I took a lot of psychology classes in college and, IIRC, got straight A’s in them. I really enjoyed them. I thought it was fascinating.
So it isn’t surprising this article was of extreme interest to me:
Massacre killers are typically marked by what are considered personality disorders: grandiosity, resentment, self-righteousness, a sense of entitlement. They become, says Dr. Knoll, ” ‘collectors of injustice’ who nurture their wounded narcissism.” To preserve their egos, they exaggerate past humiliations and externalize their anger, blaming others for their frustrations. They develop violent fantasies of heroic revenge against an uncaring world.
Mass shooters aim to tell a story through their actions. They create a narrative about how the world has forced them to act, and then must persuade themselves to believe it. The final step is crafting the story for others and telling it through spoken warnings beforehand, taunting words to victims or manifestos created for public airing.
What these findings suggest is that mass shootings are a kind of theater. Their purpose is essentially terrorism—minus, in most cases, a political agenda. The public spectacle, the mass slaughter of mostly random victims, is meant to be seen as an attack against society itself. The typical consummation of the act in suicide denies the course of justice, giving the shooter ultimate and final control.
We call mass shootings senseless not only because of the gross disregard for life but because they defy the ordinary motives for violence—robbery, envy, personal grievance—reasons we can condemn but at least wrap our minds around. But mass killings seem like a plague dispatched from some inhuman realm. They don’t just ignore our most basic ideas of justice but assault them directly.
The perverse truth is that this senselessness is just the point of mass shootings: It is the means by which the perpetrator seeks to make us feel his hatred. Like terrorists, mass shooters can be seen, in a limited sense, as rational actors, who know that if they follow the right steps they will produce the desired effect in the public consciousness.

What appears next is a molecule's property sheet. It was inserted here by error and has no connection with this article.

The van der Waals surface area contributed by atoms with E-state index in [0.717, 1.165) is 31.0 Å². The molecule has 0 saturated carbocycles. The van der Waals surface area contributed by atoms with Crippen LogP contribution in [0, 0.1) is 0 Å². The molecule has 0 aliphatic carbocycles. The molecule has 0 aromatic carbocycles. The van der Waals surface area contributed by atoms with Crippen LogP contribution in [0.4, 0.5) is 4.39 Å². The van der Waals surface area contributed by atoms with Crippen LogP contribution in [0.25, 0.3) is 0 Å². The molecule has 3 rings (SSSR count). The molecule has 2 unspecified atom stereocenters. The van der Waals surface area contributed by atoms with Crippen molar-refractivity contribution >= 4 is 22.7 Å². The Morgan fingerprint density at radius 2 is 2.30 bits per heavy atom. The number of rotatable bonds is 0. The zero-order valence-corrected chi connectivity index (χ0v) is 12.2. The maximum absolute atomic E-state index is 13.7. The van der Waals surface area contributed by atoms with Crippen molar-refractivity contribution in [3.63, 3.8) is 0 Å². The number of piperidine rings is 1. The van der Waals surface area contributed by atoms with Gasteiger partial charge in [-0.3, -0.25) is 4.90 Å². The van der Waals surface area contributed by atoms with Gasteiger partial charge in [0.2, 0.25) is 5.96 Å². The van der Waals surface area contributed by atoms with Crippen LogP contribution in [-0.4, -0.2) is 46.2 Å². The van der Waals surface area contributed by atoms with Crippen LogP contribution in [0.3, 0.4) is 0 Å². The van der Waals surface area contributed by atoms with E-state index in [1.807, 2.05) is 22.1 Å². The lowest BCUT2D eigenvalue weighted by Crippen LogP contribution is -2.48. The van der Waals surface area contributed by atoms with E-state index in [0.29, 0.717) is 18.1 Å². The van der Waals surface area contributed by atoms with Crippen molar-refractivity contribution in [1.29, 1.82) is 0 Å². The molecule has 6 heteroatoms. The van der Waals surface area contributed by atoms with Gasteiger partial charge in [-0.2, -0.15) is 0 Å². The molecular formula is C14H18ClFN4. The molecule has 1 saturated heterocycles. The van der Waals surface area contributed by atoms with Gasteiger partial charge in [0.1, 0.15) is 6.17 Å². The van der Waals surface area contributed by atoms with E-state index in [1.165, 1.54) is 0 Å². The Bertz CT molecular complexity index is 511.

Part of this calculus of evil is competition. Dr. Mullen spoke to a perpetrator who “gleefully admitted that he was ‘going for the record.’ ” Investigators found that the Newtown shooter kept a “score sheet” of previous mass shootings. He may have deliberately calculated how to maximize the grotesqueness of his act.
The human mind is a marvelous and sometimes bizarre thing. I’ve seen some really strange behavior from people with personality disorders. Probably the best short story is that I know someone who convinced a judge that his being caught sitting on his ex-wife’s chest on the sidewalk punching her in the face was self-defense.
Stacy, my counselor, told me people with personality disorders cannot, or will not, admit there is a problem with themselves. It’s always someone else’s fault. Keep that in mind. It’s a huge telltale. Another one, also from Stacy, is that personality disorder symptoms are more prominent when they are interacting with people in close personal relationships with. Family members and spouses get the worst of it. Co-workers and strangers may think they are perfectly normal people.
Attempting to interact with them can be challenging. Having a “model” to help understand, identify, and predict their behavior is incredibly useful. We owe a big thanks to the author of this article and the researchers who investigated the psychology of these people.
H/T Say Uncle.